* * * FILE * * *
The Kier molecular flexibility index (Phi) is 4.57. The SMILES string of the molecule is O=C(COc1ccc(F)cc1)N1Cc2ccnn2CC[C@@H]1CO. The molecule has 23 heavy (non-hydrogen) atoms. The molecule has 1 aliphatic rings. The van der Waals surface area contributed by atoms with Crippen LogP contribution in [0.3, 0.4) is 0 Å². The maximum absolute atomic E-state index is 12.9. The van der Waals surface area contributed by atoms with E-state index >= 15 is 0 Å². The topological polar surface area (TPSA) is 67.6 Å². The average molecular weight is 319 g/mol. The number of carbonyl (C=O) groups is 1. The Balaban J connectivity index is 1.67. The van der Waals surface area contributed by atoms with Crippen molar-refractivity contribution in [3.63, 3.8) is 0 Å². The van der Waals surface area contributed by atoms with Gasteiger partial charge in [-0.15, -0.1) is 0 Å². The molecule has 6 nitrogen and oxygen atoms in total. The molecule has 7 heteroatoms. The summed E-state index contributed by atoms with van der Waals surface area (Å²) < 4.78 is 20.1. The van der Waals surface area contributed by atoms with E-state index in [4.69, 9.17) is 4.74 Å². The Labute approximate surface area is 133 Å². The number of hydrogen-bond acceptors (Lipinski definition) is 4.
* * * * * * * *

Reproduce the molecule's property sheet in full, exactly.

The Kier molecular flexibility index (Phi) is 4.57. The SMILES string of the molecule is O=C(COc1ccc(F)cc1)N1Cc2ccnn2CC[C@@H]1CO. The molecule has 23 heavy (non-hydrogen) atoms. The molecule has 1 aliphatic rings. The van der Waals surface area contributed by atoms with Crippen LogP contribution in [0.3, 0.4) is 0 Å². The maximum absolute atomic E-state index is 12.9. The van der Waals surface area contributed by atoms with E-state index >= 15 is 0 Å². The topological polar surface area (TPSA) is 67.6 Å². The average molecular weight is 319 g/mol. The number of carbonyl (C=O) groups is 1. The Balaban J connectivity index is 1.67. The van der Waals surface area contributed by atoms with Crippen molar-refractivity contribution in [3.63, 3.8) is 0 Å². The van der Waals surface area contributed by atoms with Gasteiger partial charge in [-0.15, -0.1) is 0 Å². The molecule has 6 nitrogen and oxygen atoms in total. The molecule has 7 heteroatoms. The summed E-state index contributed by atoms with van der Waals surface area (Å²) < 4.78 is 20.1. The van der Waals surface area contributed by atoms with E-state index in [4.69, 9.17) is 4.74 Å². The Labute approximate surface area is 133 Å². The number of hydrogen-bond acceptors (Lipinski definition) is 4.